Unaware of the mess lying in her path, 12th flotilla escort HMS Fearless was traveling way too fast to change the outcome. Fearless went “hard astern” on sighting K-17 but too late, her bow knifing through the smaller vessel, sinking the sub within minutes with the loss of 47 men. Meanwhile, outgoing submarine K-4 heard the siren and came to a stop but not the trailing K-3 which hit her sister sub broadside, nearly cutting the vessel in half.

K-4 sank in minutes, with the loss of 55 crew.

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HMS Fearless

The number of near misses that night, can never be known. 104 men were dead before it was over, with the total loss of two K-class submarines. Four more sustained severe damage, along with the Scout Cruiser HMS Fearless.

A hastily arranged Board of inquiry began on February five and sat for five days, resulting in several courts martial for negligence.  Those would be adjudicated, “unproved”.

The whole disaster and subsequent inquiry was kept quiet to avoid embarrassment, and deprive the German side of the propaganda bonanza. Full details were released only in 1994, long after the participants in this story, had passed away.

On January 31, 2002, a memorial cairn was erected in memory of the slain.  As it had been eighty four years earlier, there wasn’t a German to be found.  The “Battle of May Island” was no battle at all.  Only the black forlorn humor, of men at war.

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If you enjoyed this “Today in History”, please feel free to re-blog, “like” & share on social media, so that others may find and enjoy it as well. Please click the “follow” button on the right, to receive email updates on new articles.  Thank you for your interest, in the history we all share.

January 29, 1820  An Ass for a Lion

“One of the strongest natural proofs of the folly of hereditary right in kings, is, that nature disapproves it, otherwise she would not so frequently turn it into ridicule by giving mankind an ass for a lion”.  – Thomas Paine, Common Sense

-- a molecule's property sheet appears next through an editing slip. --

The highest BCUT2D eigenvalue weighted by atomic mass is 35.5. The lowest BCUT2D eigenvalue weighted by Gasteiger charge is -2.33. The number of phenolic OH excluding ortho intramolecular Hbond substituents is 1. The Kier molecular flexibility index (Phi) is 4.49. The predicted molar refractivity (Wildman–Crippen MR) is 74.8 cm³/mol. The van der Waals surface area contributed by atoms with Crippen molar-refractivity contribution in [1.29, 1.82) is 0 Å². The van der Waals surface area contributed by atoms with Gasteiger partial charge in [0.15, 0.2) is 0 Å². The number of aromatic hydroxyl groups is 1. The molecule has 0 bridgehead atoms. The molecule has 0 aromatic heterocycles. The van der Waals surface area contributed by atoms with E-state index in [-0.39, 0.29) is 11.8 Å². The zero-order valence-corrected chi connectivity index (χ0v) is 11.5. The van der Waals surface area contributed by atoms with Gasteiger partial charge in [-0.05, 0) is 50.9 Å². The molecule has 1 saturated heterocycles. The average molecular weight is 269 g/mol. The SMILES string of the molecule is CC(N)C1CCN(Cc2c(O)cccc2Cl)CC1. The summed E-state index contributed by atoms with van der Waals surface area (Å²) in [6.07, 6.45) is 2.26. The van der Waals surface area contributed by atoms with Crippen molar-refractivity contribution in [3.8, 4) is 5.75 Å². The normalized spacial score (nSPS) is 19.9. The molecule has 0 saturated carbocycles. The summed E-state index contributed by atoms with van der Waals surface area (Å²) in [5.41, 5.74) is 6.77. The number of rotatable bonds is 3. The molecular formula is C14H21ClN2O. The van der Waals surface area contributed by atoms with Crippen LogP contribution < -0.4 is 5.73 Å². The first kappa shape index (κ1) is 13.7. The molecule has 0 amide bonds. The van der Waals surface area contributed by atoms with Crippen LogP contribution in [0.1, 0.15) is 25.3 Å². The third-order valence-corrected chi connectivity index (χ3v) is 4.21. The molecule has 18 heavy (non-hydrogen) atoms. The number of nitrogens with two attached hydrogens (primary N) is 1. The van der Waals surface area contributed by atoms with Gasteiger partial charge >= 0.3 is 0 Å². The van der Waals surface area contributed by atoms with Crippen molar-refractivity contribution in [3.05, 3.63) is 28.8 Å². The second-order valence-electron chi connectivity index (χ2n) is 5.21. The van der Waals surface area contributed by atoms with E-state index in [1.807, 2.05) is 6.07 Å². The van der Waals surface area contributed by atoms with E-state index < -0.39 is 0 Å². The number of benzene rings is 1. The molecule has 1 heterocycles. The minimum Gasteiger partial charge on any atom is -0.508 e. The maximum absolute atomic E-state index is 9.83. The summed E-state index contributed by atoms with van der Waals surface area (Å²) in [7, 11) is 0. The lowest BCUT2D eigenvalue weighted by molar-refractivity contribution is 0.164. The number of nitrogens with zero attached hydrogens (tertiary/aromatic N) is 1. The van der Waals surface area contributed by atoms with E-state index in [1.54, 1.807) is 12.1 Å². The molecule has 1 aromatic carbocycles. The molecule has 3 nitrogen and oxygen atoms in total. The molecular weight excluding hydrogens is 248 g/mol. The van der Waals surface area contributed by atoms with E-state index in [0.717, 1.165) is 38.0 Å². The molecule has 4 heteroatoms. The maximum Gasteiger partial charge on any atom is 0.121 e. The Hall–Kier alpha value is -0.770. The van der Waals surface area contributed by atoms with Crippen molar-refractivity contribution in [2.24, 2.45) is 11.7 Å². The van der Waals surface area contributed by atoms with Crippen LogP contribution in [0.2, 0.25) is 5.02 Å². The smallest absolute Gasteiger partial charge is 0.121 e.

The Declaration of Independence, the birth certificate of the nation, begins with this preamble: “When in the Course of human events, it becomes necessary for one people to dissolve the political bands which have connected them with another...”.

The next paragraph leads with the phrase most commonly cited:

“We hold these truths to be self-evident, that all men are created equal, that they are endowed by their Creator with certain unalienable Rights, that among these are Life, Liberty and the pursuit of Happiness”. 

The paragraph ends with a personal indictment of one man, followed by a 27-item Bill of Particulars against him.  “The history of the present King of Great Britain is a history of repeated injuries and usurpations, all having in direct object the establishment of an absolute Tyranny over these States. To prove this, let Facts be submitted to a candid world“.

The word “He” appears 19 times in the document.  “Tyrant” is used twice and “ruler”, only once:  “A Prince whose character is thus marked by every act which may define a Tyrant, is unfit to be the ruler of a free people”.

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King George III of England, by Johann Zoffany